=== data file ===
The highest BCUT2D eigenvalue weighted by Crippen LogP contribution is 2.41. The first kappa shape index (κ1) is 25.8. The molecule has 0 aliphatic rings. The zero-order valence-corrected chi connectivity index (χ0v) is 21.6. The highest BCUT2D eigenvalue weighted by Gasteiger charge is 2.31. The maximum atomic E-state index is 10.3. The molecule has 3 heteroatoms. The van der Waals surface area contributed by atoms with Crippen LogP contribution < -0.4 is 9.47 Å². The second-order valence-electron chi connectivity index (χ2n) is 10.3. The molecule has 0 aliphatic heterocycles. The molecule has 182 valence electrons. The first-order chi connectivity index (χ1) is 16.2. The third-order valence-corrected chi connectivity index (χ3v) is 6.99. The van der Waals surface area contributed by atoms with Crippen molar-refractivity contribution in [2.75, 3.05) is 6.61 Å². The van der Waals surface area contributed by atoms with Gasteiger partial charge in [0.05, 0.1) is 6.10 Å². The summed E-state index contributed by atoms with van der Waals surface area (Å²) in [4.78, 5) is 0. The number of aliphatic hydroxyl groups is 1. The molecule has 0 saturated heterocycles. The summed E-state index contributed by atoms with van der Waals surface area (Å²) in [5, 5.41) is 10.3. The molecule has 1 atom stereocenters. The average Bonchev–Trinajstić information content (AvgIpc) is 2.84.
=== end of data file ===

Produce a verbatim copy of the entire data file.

The highest BCUT2D eigenvalue weighted by Crippen LogP contribution is 2.41. The first kappa shape index (κ1) is 25.8. The molecule has 0 aliphatic rings. The zero-order valence-corrected chi connectivity index (χ0v) is 21.6. The highest BCUT2D eigenvalue weighted by Gasteiger charge is 2.31. The maximum atomic E-state index is 10.3. The molecule has 3 heteroatoms. The van der Waals surface area contributed by atoms with Crippen LogP contribution < -0.4 is 9.47 Å². The second-order valence-electron chi connectivity index (χ2n) is 10.3. The molecule has 0 aliphatic heterocycles. The molecule has 182 valence electrons. The first-order chi connectivity index (χ1) is 16.2. The third-order valence-corrected chi connectivity index (χ3v) is 6.99. The van der Waals surface area contributed by atoms with Crippen molar-refractivity contribution in [2.75, 3.05) is 6.61 Å². The van der Waals surface area contributed by atoms with Gasteiger partial charge in [0.05, 0.1) is 6.10 Å². The summed E-state index contributed by atoms with van der Waals surface area (Å²) in [4.78, 5) is 0. The number of aliphatic hydroxyl groups is 1. The molecule has 0 saturated heterocycles. The summed E-state index contributed by atoms with van der Waals surface area (Å²) in [5, 5.41) is 10.3. The molecule has 1 atom stereocenters. The average Bonchev–Trinajstić information content (AvgIpc) is 2.84.